For example, in one paragraph Ackerman writes as if Antonina is a witness, like a character in a fictional work complete with dialogue and personal observations.  Then in the very next paragraph, the author describes a scene as if it is from the pages of a reference text – ‘As Antonina’s eyes travelled the room, she would have seen fixtures popular during the 1930s, a time when Baltic décor ran from Victorian to Art Deco and modernist…’.

This technique certainly demonstrates the author’s extensive command of her subject matter from every conceivable angle, be it detailed botanic descriptions of diverse flora in a forest to the calorie-count of rations based on ethnicity enforced by the German occupiers of Poland.  (In case you’re interested, German people got 2,613 calories a day, Poles 669 and Jews only184.)

The deftly applied technique of juxtaposing novel-like descriptions with reference text detail makes it impossible for the reader to lapse into the more comfortable refuge of fiction. The Zookeeper’s Wife may read like a novel but it is, in fact, a stark, true account of wartime Warsaw and all its horrors.

I loved this book because of this detail and its strong foundation of facts and eye-witness accounts.  That’s not to say it was a comfortable read for me – far from it. It was excruciating to absorb Antonina’s descriptions of the minute-by-minute terror of being discovered sheltering Jews in wartime Poland when, as Ackerman describes in her author’s note, ‘handing a thirsty Jew a cup of water was punishable by death’.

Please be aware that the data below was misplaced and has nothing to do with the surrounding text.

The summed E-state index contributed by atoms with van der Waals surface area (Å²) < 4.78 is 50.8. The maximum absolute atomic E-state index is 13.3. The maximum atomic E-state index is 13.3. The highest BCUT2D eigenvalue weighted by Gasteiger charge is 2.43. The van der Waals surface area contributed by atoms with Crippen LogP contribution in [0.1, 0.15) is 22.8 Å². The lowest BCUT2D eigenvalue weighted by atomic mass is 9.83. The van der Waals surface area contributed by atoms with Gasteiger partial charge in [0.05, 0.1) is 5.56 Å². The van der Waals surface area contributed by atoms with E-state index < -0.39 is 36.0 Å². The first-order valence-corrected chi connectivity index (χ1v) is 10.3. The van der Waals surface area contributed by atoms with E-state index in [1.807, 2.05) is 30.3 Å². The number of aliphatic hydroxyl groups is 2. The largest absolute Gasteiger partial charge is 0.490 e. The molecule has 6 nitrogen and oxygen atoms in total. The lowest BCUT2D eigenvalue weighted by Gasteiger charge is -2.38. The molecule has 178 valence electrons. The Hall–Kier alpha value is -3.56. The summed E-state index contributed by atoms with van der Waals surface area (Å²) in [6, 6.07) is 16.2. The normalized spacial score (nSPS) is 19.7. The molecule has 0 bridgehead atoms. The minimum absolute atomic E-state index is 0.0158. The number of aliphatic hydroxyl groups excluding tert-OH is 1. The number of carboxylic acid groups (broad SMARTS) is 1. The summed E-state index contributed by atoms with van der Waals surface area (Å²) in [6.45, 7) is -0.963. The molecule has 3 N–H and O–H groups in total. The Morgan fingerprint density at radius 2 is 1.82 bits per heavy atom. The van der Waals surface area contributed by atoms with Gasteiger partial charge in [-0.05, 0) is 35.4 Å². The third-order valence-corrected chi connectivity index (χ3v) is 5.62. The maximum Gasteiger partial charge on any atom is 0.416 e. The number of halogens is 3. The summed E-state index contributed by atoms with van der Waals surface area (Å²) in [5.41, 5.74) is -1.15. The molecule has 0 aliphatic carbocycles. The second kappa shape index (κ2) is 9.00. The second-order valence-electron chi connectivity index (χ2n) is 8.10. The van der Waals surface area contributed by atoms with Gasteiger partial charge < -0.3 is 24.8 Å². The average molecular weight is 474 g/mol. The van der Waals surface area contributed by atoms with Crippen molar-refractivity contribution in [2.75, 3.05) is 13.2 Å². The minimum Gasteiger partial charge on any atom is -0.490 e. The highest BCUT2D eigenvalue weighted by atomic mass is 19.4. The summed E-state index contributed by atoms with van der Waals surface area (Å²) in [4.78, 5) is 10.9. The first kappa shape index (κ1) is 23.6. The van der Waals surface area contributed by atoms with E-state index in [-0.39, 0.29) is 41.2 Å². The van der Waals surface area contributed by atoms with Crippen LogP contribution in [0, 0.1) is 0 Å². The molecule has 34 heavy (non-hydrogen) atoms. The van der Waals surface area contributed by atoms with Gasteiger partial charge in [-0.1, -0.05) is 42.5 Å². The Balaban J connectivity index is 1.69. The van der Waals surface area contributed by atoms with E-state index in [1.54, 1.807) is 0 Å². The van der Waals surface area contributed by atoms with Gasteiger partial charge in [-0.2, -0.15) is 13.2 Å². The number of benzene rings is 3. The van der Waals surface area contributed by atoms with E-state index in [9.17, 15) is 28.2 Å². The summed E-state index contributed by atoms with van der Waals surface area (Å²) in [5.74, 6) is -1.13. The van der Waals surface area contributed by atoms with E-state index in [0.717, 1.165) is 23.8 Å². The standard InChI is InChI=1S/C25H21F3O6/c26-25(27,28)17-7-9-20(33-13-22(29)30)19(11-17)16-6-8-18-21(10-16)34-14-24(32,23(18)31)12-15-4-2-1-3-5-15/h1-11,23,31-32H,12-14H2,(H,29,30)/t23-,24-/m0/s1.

Likewise, Antonina’s roiling concerns for her son Rhyś who, at a tender age, is thrust into a terrifying, violent and unpredictable world where lives depend on secrets being kept and the places once thought of as ‘safe’ are anything but.

Ackerman’s razor sharp accuracy and detailed descriptions informed me about Poland’s unique situation and subsequent suffering during the war. This is overlaid with the singularly strange environment of the Żabiński’s Warsaw Zoo, where the lines between people and animals are frequently blurred. Jan and Antonina’s pre-war connection with one Lutz Heck, director of the Munich and Berlin Zoos and, paradoxically, a big game hunter who becomes a favourite of Hermann Göring, shines an unexpected and very harsh light on the Nazi’s obsession with racial purity in both humans and beasts.

I thought I’d seen (and read) it all when it came to the systematic barbarism the Nazi’s applied to their quest but through the pages of The Zookeeper’s Wifes we’re introduced to a wider playing field and previously unexplored depths to this depravity.

And now this book has been made into a movie by the same name, starring Jessica Chastain and directed by New Zealander Niki Caro of Whale Rider fame. In researching this post I came across a review by Jacob Soll in the New Republic hailing the film as the first ever feminist Holocaust movie. If Antonina’s voice is as strong and clear in the film as it is in the book, I’d have to agree.